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OPP inspector, council discuss recent vandalism

by Olivia Rutt

ERIN - Wellington County OPP detachment commander Inspector Scott Lawson attended Erin council on Sept. 5 to speak about recent vandalism and Erin-specific policing.

During his presentation, Lawson said Erin averages around 2,100 annual calls for service, which increased in 2016 to 2,258 calls. He said this is expected to increase by about 47 per cent for 2017, which reflects efforts encouraging community members to report crime.

While there was an overall reduction in property crime from 2015 to 2016, Lawson noted calls relating to mischief have increased so far this year.

In 2015, there were 55 mischief occurrences, which decreased to 42 in 2016. In 2017 to date, there have been 54 occurrences.

“We’ve already met the annual number that we’ve seen over the last couple of years due to some of the increases that we’re seeing and some of the mischief that is occurring in the community,” he said.

Lawson added that to the end of July, OPP officers have spent over 8,000 hours in the town this year, working reactively and proactively.

“I think it’s important the mayor and council are aware of the significant resources that are committed to the Town of Erin and the public safety of the community,” he said.

Lawson said social media can be both a help and a hindrance to a police investigation and he encourages people to phone police before posting to social media.

“We don’t police in the social media realm ... we deal with concrete evidence to bring before a court,” he said. “Given some of the stuff we see on Facebook in the Town of Erin, I think it’s important to understand that we are all working together and we need the community to help us in that regard.”

Lawson said the community needs to report crimes.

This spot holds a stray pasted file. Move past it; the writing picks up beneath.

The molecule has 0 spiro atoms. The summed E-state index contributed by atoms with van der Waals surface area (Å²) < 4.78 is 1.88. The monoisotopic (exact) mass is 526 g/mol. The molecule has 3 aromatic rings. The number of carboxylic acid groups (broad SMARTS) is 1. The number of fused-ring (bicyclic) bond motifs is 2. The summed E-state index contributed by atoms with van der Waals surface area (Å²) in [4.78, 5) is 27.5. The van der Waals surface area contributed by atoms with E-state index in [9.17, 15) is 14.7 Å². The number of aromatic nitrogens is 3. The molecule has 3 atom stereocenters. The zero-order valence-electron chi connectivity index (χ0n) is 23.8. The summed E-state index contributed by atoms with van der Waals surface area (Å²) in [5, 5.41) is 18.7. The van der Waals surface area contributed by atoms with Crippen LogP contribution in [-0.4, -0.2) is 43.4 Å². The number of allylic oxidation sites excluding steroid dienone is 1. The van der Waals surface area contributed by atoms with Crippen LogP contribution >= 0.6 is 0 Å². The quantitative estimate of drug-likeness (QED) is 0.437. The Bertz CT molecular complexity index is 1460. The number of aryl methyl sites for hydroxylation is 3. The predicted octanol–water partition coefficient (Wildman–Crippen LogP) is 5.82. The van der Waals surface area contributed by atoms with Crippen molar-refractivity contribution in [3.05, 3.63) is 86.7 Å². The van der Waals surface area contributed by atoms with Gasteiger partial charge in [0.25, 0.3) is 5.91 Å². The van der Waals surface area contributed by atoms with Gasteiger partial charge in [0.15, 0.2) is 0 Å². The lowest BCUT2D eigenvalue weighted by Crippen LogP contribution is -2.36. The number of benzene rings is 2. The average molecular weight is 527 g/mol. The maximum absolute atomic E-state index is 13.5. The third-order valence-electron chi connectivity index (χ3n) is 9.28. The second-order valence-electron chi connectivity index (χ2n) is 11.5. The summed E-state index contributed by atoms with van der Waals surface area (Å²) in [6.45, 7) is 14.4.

“We don’t police on Facebook,” he said. He added that thanks to the public’s help, the OPP was able to solve the Erin Public School mischief, which caused $15,000 damage to the school.

He encouraged people to volunteer for an Erin policing committee.   

Councillor John Brennan asked Lawson to comment on airing frustrations on social media.

“We see all the time (people saying) ‘we know who it is and why can’t we convict these people.’ Can you say a few words about the difference between knowing who it is and supporting charges in a courtroom?” he asked.  

Lawson said it is better to contact police about it.

“When there was a ground swell of ‘there’s vandalism happening in the community,’ which I’ve said all along is really not that different than what’s happening in most municipalities, it appeared that there was all these things happening and the police didn’t even know most of what was happening,” he said.

“We didn’t find out for four or five days ... that a lot of these other very nuisance, but very criminal acts, were happening. But yet on social media realm, it had taken off into another stratosphere.”

Councillor Matt Sammut noted Erin is in a tough spot with the recent vandalism and suspicious fires that have been in the area.

“In a perfect word, we would see officers driving all over the place ... your presence will scare off, especially some of the young people, but I’m a realist that know there’s only so much resources,” he said.

Sammut asked if a police officer will sit on the committee to steer it to areas it will have an impact.

“We see so much benefit from the community being involved,” said Lawson, citing both the Minto and Puslinch policing committees as examples that include OPP officials.

September 8, 2017

 
 

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